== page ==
We’re getting into that stretch of the summer when in much of the world it’s downright miserable to sit near a window, let alone go outside and let the Sun beat down on us. Pretty soon we’ll start to hear people exclaim that it’s 100°F in the shade. Talking about “the temperature in the shade” lets us emphasize how hot it is outside while also pointing out how hot it feels when you’re not in the shade. But meteorologically speaking, there is no such thing as the temperature in the shade. That’s just the actual air temperature.

When you look at a weather report during the summer, you typically see three readings reported: air temperature, dew point, and the heat index. The dew point is the temperature at which the air would reach 100 percent humidity, which is the best way to measure how muggy it is outside. The heat index is what it feels like to your body when you combine both the temperature and the dew point—a heat index of 110°F, for instance, means that the current air temperature plus the humidity has the same effect on your body as an actual air temperature of 110°F.

Bring your own shade, as these women knew to do in 1939 London when they donned their Dolly Varden Sun Bonnets, which consisted of a large non-inflammable eye shade and a georgette tie. Image credit: George W. Hales/Fox Photos/Getty Images

Direct sunlight makes those unbearable temperatures even worse. If you’ve ever seen a thermometer exposed to direct sunlight on your deck or vehicle, you know what I mean—even if the actual air temperature is only 90°F, the thermometer bathing in the sun will read dozens of degrees higher, sometimes hotter than the hottest natural temperature ever recorded (134°F in Death Valley, California, in 1913). That’s not the real temperature, of course; it’s the temperature of the air combined with the temperature of the sensor itself warming up in the sunlight.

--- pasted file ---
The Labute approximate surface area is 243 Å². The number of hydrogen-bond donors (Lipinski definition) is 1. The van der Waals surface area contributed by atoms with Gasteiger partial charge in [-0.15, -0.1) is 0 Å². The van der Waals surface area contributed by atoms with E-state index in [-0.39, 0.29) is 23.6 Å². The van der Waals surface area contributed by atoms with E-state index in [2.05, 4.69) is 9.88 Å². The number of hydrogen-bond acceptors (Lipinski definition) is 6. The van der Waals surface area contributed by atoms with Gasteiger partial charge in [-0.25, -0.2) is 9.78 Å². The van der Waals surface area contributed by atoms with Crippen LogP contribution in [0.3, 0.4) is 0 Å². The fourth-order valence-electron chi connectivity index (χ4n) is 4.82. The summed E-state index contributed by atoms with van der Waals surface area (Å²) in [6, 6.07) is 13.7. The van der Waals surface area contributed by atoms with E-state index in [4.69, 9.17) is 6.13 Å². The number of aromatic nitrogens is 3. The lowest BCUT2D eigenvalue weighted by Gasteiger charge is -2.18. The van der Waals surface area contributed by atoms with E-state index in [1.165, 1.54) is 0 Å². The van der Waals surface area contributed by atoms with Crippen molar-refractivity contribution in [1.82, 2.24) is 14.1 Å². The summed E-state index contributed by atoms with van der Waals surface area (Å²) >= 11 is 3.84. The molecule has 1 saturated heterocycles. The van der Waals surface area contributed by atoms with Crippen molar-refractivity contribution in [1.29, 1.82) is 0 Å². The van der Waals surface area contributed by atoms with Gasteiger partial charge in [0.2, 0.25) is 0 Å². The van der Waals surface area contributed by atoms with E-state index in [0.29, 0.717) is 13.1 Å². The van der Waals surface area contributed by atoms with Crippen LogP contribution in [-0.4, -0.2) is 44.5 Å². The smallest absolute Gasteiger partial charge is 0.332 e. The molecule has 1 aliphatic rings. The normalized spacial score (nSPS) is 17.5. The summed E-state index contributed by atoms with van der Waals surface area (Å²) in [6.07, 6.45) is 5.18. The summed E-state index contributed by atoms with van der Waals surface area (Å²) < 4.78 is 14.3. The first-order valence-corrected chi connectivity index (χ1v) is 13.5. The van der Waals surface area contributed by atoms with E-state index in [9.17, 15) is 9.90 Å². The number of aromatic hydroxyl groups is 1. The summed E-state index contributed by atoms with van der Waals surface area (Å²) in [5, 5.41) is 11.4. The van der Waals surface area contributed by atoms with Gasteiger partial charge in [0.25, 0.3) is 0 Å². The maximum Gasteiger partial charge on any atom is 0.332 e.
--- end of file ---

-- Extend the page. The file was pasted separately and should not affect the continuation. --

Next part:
Thermometers used in official weather stations maintained by airports and weather agencies around the world are built with plastic or wooden shelters around them to prevent contamination from sunlight. The enclosure that surrounds the thermometer allows the sensor to measure the actual air temperature; in other words—drum roll—the temperature in the shade.

Even though “the temperature in the shade” is little but hyperbole, the sun really does have an impact on your body beyond a painful sunburn. Just like your deck thermometer, standing out in broad daylight on a blistering day can make your body have to work much harder than it already does—potentially to the point that you can get sick. That 90°F temperature is already made worse by humidity (preventing your sweat from cooling you off), but standing in the sun heats up your skin and your clothes even more, making it harder to cool off unless you find air conditioning or cover from the sun.